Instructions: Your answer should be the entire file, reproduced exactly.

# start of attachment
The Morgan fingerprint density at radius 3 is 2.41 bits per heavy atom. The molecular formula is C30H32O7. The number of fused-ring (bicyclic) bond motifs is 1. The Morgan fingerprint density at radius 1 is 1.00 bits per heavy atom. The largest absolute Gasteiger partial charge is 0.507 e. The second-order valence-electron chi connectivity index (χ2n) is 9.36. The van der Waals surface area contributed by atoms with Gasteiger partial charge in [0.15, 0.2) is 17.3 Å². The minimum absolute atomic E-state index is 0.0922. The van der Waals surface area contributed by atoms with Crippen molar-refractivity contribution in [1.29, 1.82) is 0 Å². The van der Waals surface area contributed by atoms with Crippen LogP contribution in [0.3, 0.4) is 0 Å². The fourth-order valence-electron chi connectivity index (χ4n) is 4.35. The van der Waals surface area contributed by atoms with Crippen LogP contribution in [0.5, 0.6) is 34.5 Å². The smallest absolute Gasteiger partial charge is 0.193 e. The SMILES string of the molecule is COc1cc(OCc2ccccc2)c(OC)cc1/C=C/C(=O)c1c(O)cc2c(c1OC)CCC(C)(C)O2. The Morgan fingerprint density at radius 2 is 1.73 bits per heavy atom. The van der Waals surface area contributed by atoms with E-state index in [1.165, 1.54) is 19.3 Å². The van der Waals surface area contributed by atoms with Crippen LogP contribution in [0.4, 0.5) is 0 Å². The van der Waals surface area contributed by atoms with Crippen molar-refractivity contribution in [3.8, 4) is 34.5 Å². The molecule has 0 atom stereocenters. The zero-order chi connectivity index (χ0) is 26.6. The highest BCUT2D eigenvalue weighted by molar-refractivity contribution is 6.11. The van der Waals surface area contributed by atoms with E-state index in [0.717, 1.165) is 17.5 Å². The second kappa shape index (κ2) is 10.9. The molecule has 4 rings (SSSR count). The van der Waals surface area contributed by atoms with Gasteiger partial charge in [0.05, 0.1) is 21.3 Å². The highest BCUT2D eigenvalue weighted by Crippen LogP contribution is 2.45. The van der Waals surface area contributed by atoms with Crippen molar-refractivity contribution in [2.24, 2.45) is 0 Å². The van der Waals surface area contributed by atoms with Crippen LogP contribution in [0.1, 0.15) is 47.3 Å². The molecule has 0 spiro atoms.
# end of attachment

The Morgan fingerprint density at radius 3 is 2.41 bits per heavy atom. The molecular formula is C30H32O7. The number of fused-ring (bicyclic) bond motifs is 1. The Morgan fingerprint density at radius 1 is 1.00 bits per heavy atom. The largest absolute Gasteiger partial charge is 0.507 e. The second-order valence-electron chi connectivity index (χ2n) is 9.36. The van der Waals surface area contributed by atoms with Gasteiger partial charge in [0.15, 0.2) is 17.3 Å². The minimum absolute atomic E-state index is 0.0922. The van der Waals surface area contributed by atoms with Crippen molar-refractivity contribution in [1.29, 1.82) is 0 Å². The van der Waals surface area contributed by atoms with Crippen LogP contribution in [0.3, 0.4) is 0 Å². The fourth-order valence-electron chi connectivity index (χ4n) is 4.35. The van der Waals surface area contributed by atoms with Crippen LogP contribution in [0.5, 0.6) is 34.5 Å². The smallest absolute Gasteiger partial charge is 0.193 e. The SMILES string of the molecule is COc1cc(OCc2ccccc2)c(OC)cc1/C=C/C(=O)c1c(O)cc2c(c1OC)CCC(C)(C)O2. The Morgan fingerprint density at radius 2 is 1.73 bits per heavy atom. The van der Waals surface area contributed by atoms with E-state index in [1.165, 1.54) is 19.3 Å². The van der Waals surface area contributed by atoms with Crippen LogP contribution in [0.4, 0.5) is 0 Å². The van der Waals surface area contributed by atoms with Crippen molar-refractivity contribution in [3.8, 4) is 34.5 Å². The molecule has 0 atom stereocenters. The zero-order chi connectivity index (χ0) is 26.6. The highest BCUT2D eigenvalue weighted by molar-refractivity contribution is 6.11. The van der Waals surface area contributed by atoms with E-state index in [0.717, 1.165) is 17.5 Å². The second kappa shape index (κ2) is 10.9. The molecule has 4 rings (SSSR count). The van der Waals surface area contributed by atoms with Gasteiger partial charge in [0.05, 0.1) is 21.3 Å². The highest BCUT2D eigenvalue weighted by Crippen LogP contribution is 2.45. The van der Waals surface area contributed by atoms with Crippen molar-refractivity contribution in [2.24, 2.45) is 0 Å². The van der Waals surface area contributed by atoms with Crippen LogP contribution in [0.1, 0.15) is 47.3 Å². The molecule has 0 spiro atoms.